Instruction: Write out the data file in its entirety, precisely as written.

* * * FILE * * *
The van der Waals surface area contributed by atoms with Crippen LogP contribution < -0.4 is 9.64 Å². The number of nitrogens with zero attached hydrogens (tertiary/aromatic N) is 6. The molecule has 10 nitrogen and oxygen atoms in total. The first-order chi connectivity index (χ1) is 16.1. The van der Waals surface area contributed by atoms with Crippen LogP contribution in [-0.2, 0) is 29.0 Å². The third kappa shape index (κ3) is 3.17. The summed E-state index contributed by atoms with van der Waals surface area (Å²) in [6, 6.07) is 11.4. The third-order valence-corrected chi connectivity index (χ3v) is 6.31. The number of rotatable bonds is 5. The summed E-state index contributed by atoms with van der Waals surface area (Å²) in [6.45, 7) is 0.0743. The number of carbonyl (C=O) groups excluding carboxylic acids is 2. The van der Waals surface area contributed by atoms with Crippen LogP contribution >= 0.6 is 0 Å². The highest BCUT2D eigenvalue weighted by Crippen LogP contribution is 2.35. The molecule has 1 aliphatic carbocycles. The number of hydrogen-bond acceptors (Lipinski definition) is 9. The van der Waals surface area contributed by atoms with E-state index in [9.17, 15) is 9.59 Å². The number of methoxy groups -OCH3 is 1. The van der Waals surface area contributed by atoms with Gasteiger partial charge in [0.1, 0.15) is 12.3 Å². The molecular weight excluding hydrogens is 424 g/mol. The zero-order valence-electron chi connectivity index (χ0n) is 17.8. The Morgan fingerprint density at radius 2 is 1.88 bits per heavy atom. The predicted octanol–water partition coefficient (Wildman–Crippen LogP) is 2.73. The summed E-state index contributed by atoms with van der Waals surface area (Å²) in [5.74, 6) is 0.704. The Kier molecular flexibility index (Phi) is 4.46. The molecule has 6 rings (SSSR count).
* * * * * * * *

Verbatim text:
The van der Waals surface area contributed by atoms with Crippen LogP contribution < -0.4 is 9.64 Å². The number of nitrogens with zero attached hydrogens (tertiary/aromatic N) is 6. The molecule has 10 nitrogen and oxygen atoms in total. The first-order chi connectivity index (χ1) is 16.1. The van der Waals surface area contributed by atoms with Crippen LogP contribution in [-0.2, 0) is 29.0 Å². The third kappa shape index (κ3) is 3.17. The summed E-state index contributed by atoms with van der Waals surface area (Å²) in [6, 6.07) is 11.4. The third-order valence-corrected chi connectivity index (χ3v) is 6.31. The number of rotatable bonds is 5. The summed E-state index contributed by atoms with van der Waals surface area (Å²) in [6.45, 7) is 0.0743. The number of carbonyl (C=O) groups excluding carboxylic acids is 2. The van der Waals surface area contributed by atoms with Crippen LogP contribution >= 0.6 is 0 Å². The highest BCUT2D eigenvalue weighted by Crippen LogP contribution is 2.35. The molecule has 1 aliphatic carbocycles. The number of hydrogen-bond acceptors (Lipinski definition) is 9. The van der Waals surface area contributed by atoms with E-state index in [9.17, 15) is 9.59 Å². The number of methoxy groups -OCH3 is 1. The van der Waals surface area contributed by atoms with Gasteiger partial charge in [0.1, 0.15) is 12.3 Å². The molecular weight excluding hydrogens is 424 g/mol. The zero-order valence-electron chi connectivity index (χ0n) is 17.8. The Morgan fingerprint density at radius 2 is 1.88 bits per heavy atom. The predicted octanol–water partition coefficient (Wildman–Crippen LogP) is 2.73. The summed E-state index contributed by atoms with van der Waals surface area (Å²) in [5.74, 6) is 0.704. The Kier molecular flexibility index (Phi) is 4.46. The molecule has 6 rings (SSSR count).